Rei Kawakubo’s New Dispatch
The Persistent Ambiguity of Comme des Garçons
New Icons celebrates the stories behind particularly notable pieces from this season.
This year’s Met Gala celebrated Rei Kawakubo’s enigmatic contribution to fashion. Since her first Paris show in 1981, her brand Comme des Garçons has disrupted the weary establishment, introducing the “new” season after season. Her designs appear to have emerged from an idiosyncratic void, so novel that they awaken the obsessive desire to understand while simultaneously arresting it. But how is it that her collections possess a kind of newness totally unlike the rest of fashion’s trajectory?
The reality that very few celebrities actually wore Comme des Garçons to the gala is itself a clue to the type of newness the brand expresses. The Met’s red carpet is the ground zero of the fashion illuminati. It’s where celebrities stand in the spotlight of photographic bursts and are endlessly critiqued for the clothes on their back. Behind the cameras are millions of Instagram followers who scan their idols for “new” looks. Here, enigma is the enemy, and radical newness can easily—instantly—be read as a faux pas.
Comme des Garçons’ persistent ambiguity is dyed in the wool of Kawakubo’s relationship with fashion critics and insiders, too. She is a monolith of obscurity. She hardly takes interviews. Refuses to talk about her creative process. At the runway show for Comme des Garçons Homme Plus Spring 2017, however, she seemed to break with that opaque tradition. In a rare dispatch, the show notes read: “In the world of today information is so easily obtained—there is perhaps too much information.”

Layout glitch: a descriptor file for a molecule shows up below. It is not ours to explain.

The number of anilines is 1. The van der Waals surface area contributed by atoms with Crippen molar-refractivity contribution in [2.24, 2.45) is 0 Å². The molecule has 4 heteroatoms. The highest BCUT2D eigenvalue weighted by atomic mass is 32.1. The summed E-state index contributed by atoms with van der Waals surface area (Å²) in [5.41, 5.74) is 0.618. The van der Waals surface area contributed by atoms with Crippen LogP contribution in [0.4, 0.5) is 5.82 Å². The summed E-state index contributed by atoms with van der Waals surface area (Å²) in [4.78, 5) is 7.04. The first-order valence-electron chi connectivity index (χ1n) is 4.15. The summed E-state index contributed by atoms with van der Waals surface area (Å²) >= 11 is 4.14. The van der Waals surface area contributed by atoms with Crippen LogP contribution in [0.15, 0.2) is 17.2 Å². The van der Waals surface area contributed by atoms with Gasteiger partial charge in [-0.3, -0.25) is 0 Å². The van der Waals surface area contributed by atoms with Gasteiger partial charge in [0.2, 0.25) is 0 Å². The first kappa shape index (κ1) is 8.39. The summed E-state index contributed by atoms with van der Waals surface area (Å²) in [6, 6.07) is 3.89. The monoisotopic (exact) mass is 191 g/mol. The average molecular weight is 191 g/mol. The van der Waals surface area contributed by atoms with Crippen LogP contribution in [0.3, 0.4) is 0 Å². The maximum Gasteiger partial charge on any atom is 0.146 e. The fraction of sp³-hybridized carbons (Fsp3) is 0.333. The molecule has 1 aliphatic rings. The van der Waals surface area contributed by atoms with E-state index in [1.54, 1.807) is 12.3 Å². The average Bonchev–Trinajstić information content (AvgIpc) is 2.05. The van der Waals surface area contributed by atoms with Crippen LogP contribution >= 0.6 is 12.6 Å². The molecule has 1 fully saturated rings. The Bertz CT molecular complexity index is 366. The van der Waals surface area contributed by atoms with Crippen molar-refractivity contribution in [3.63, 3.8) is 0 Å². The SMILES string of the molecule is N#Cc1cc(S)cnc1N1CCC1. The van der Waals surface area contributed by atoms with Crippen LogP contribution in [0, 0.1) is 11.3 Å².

Kawakubo’s designs are not merely new. Her vinyl coat offers a way into the brand’s specific—alien—newness. While the back looks finished, the transparent front suggests there is more to come. The grid pattern overlaying the polyvinyl makes it seem like it has come off the mannequin too soon. Tarrying in-between a beginning and an end, it occupies an ambiguous place that, since it can’t be pinned down, creates an aura of novelty. For Kawakubo, the “new” is an effect of the garment, not a result to be assigned to it. In a show 15 years ago, Kawakubo spoke plainly, saying, “When clothes are in the middle of construction, then there’s always the question of what comes next.”